photo by Gwyneth Jones
I've spent some time over the past week learning how to be a caretaker. Harold's time at Spaulding (from where the photo above was taken on an extraordinarily clear and windless Thanksgiving morning) is coming to an end, and we hope to have him back with us next week. However, his recovery is still very much in progress, and somehow I will have to substitute for the many people who currently take care of him, in different capacities, throughout the day.
The training is simple enough, but it has given me lots to ponder. It seems nearly all of us are caretakers at one point in our lives. Parenthood, of course, is a prime example. But eldercare is increasingly a responsibility that families take on, and while America will never have the extended family structure common in many parts of the world, more and more families are opting to take relatives into their homes.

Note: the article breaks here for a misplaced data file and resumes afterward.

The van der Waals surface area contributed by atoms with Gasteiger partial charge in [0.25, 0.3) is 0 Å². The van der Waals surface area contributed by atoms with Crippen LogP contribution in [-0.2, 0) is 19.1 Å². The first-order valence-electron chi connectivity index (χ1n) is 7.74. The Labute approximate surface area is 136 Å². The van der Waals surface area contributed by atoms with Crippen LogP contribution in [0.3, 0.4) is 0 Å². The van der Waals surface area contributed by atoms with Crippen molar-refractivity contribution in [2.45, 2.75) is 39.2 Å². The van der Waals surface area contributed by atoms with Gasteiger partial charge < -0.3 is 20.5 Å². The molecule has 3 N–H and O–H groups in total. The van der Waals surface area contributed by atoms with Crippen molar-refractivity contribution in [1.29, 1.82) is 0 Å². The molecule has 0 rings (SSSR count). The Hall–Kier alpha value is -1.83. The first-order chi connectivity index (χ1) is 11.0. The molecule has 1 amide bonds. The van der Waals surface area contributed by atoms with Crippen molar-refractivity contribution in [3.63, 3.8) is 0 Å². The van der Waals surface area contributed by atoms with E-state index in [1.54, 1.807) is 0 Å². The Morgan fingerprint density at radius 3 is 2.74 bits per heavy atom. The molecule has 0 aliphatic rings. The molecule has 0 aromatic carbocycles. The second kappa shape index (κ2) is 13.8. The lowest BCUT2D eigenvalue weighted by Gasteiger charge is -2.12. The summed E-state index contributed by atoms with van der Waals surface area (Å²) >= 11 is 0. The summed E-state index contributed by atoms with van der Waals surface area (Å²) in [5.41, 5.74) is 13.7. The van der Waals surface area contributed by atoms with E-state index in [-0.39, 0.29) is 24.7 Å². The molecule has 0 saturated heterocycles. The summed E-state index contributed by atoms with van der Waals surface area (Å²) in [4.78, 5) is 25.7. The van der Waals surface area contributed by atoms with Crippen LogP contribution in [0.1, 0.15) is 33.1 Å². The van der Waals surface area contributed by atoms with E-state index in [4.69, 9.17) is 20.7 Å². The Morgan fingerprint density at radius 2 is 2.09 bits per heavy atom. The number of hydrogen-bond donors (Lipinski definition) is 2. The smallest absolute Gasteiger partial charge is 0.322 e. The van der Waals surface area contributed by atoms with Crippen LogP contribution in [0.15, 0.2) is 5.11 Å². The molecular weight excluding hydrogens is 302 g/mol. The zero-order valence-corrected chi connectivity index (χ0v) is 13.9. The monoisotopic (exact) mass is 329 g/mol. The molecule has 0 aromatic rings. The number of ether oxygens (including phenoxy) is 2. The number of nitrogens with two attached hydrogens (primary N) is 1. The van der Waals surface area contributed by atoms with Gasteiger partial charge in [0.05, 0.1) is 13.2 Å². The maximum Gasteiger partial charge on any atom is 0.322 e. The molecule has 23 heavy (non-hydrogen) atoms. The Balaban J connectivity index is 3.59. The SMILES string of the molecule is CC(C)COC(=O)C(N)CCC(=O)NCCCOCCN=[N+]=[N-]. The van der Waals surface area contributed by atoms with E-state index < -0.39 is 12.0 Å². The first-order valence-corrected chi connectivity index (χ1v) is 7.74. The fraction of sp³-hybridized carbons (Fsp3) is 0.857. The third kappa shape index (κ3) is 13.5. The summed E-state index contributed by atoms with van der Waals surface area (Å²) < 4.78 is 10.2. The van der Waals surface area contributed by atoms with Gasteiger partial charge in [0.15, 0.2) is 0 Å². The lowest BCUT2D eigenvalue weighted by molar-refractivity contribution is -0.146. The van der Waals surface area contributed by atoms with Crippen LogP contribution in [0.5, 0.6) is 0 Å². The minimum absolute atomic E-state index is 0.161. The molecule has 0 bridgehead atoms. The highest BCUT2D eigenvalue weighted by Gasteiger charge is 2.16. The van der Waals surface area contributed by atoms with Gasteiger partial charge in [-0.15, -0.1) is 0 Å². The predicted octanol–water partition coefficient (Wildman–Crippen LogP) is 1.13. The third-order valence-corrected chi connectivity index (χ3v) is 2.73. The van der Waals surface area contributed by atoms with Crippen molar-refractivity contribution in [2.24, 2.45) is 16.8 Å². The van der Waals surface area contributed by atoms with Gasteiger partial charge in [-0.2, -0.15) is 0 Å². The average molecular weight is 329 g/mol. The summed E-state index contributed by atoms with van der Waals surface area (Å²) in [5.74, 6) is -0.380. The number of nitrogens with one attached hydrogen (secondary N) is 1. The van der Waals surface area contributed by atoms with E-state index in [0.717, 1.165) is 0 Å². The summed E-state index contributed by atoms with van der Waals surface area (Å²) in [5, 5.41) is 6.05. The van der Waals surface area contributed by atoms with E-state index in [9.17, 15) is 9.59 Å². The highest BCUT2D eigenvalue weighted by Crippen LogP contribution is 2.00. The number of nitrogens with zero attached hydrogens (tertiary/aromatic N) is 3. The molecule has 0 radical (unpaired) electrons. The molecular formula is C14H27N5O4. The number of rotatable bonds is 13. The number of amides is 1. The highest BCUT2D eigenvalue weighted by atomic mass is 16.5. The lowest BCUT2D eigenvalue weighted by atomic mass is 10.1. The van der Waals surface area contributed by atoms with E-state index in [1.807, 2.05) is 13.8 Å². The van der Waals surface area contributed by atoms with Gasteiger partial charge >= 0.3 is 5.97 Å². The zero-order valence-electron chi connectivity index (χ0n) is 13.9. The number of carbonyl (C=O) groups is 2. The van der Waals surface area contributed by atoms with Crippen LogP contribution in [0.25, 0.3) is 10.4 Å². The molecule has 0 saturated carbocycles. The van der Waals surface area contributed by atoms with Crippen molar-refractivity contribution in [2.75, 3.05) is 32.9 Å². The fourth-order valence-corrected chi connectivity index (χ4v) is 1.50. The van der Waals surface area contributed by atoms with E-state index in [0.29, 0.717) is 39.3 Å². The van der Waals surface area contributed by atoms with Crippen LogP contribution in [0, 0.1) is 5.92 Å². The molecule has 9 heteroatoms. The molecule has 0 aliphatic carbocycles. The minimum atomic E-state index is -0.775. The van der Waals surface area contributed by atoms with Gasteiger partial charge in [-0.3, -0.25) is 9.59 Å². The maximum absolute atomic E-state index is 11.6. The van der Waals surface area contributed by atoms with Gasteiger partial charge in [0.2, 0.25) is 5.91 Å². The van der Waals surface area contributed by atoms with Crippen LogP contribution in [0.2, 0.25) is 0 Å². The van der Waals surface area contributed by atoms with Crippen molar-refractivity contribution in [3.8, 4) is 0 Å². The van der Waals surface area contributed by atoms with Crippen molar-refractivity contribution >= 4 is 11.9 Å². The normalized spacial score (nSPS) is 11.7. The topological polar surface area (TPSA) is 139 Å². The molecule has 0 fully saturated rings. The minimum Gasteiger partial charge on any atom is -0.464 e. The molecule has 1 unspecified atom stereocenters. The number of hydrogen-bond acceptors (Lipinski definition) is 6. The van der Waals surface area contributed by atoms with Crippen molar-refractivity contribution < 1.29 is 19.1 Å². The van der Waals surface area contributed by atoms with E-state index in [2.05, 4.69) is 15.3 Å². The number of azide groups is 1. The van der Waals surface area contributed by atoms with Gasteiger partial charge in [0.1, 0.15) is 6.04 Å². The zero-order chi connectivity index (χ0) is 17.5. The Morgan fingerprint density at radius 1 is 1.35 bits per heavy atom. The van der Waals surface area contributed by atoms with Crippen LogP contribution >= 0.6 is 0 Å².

The therapists at Spaulding are very concerned that I won't be able to handle it. I think they are wrong. I am sure there will be moments of frustration, but there is also the joy of bringing home an absent spouse after two whole months, and the sure and certain knowledge that Harold wants more than anything to come home. And why should he not? It is true my life is about to change, but as a veteran of the foreign service, my life was always changing. I am lucky in my children and I think Harold will rally when he finds himself back in his own surroundings.
At the moment my greatest frustration is mechanical. I wasted two hours trying to install a toilet bar for a toilet that is not designed for the model. I am ready to throw the wrench across the room! I'm trying to get up the nerve to change a shower faucet from stationary to sprayer, (The package said "simple installation" and like fool I believed it. And now I've discovered I need a new drill to install the grab bars that must go into studs, and the stud finder that I know we used to have is nowhere to be found. The hospital people did not train me for any of this!
The irony is that Harold is the best man for these jobs -- he was always amazingly handy, and I never needed to learn how to do all this. But clearly, mastering installation is just one more life skill that I am now called upon to master, so back to the garage to resume the search for the stupid stud finder.